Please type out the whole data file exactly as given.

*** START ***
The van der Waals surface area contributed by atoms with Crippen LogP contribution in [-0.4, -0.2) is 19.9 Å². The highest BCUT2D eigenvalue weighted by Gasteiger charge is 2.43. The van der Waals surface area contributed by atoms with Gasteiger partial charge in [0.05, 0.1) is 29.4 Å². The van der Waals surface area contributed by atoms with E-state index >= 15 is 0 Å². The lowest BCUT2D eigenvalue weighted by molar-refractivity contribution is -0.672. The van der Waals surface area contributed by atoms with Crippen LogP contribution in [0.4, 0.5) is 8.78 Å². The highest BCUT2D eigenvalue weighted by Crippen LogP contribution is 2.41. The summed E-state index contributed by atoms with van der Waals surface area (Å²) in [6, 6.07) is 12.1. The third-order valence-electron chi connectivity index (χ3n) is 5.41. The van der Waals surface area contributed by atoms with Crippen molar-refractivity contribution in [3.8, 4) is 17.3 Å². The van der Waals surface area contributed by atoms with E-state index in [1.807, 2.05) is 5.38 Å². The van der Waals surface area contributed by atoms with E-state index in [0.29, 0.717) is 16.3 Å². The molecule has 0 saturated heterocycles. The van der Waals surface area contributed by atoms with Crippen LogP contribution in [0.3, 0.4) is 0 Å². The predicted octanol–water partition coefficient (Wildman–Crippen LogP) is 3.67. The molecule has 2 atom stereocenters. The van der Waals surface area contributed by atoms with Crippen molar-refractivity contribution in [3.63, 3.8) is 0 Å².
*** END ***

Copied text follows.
The van der Waals surface area contributed by atoms with Crippen LogP contribution in [-0.4, -0.2) is 19.9 Å². The highest BCUT2D eigenvalue weighted by Gasteiger charge is 2.43. The van der Waals surface area contributed by atoms with Gasteiger partial charge in [0.05, 0.1) is 29.4 Å². The van der Waals surface area contributed by atoms with E-state index >= 15 is 0 Å². The lowest BCUT2D eigenvalue weighted by molar-refractivity contribution is -0.672. The van der Waals surface area contributed by atoms with Crippen LogP contribution in [0.4, 0.5) is 8.78 Å². The highest BCUT2D eigenvalue weighted by Crippen LogP contribution is 2.41. The summed E-state index contributed by atoms with van der Waals surface area (Å²) in [6, 6.07) is 12.1. The third-order valence-electron chi connectivity index (χ3n) is 5.41. The van der Waals surface area contributed by atoms with Crippen molar-refractivity contribution in [3.8, 4) is 17.3 Å². The van der Waals surface area contributed by atoms with E-state index in [1.807, 2.05) is 5.38 Å². The van der Waals surface area contributed by atoms with E-state index in [0.29, 0.717) is 16.3 Å². The molecule has 0 saturated heterocycles. The van der Waals surface area contributed by atoms with Crippen LogP contribution in [0.3, 0.4) is 0 Å². The predicted octanol–water partition coefficient (Wildman–Crippen LogP) is 3.67. The molecule has 2 atom stereocenters. The van der Waals surface area contributed by atoms with Crippen molar-refractivity contribution in [3.63, 3.8) is 0 Å².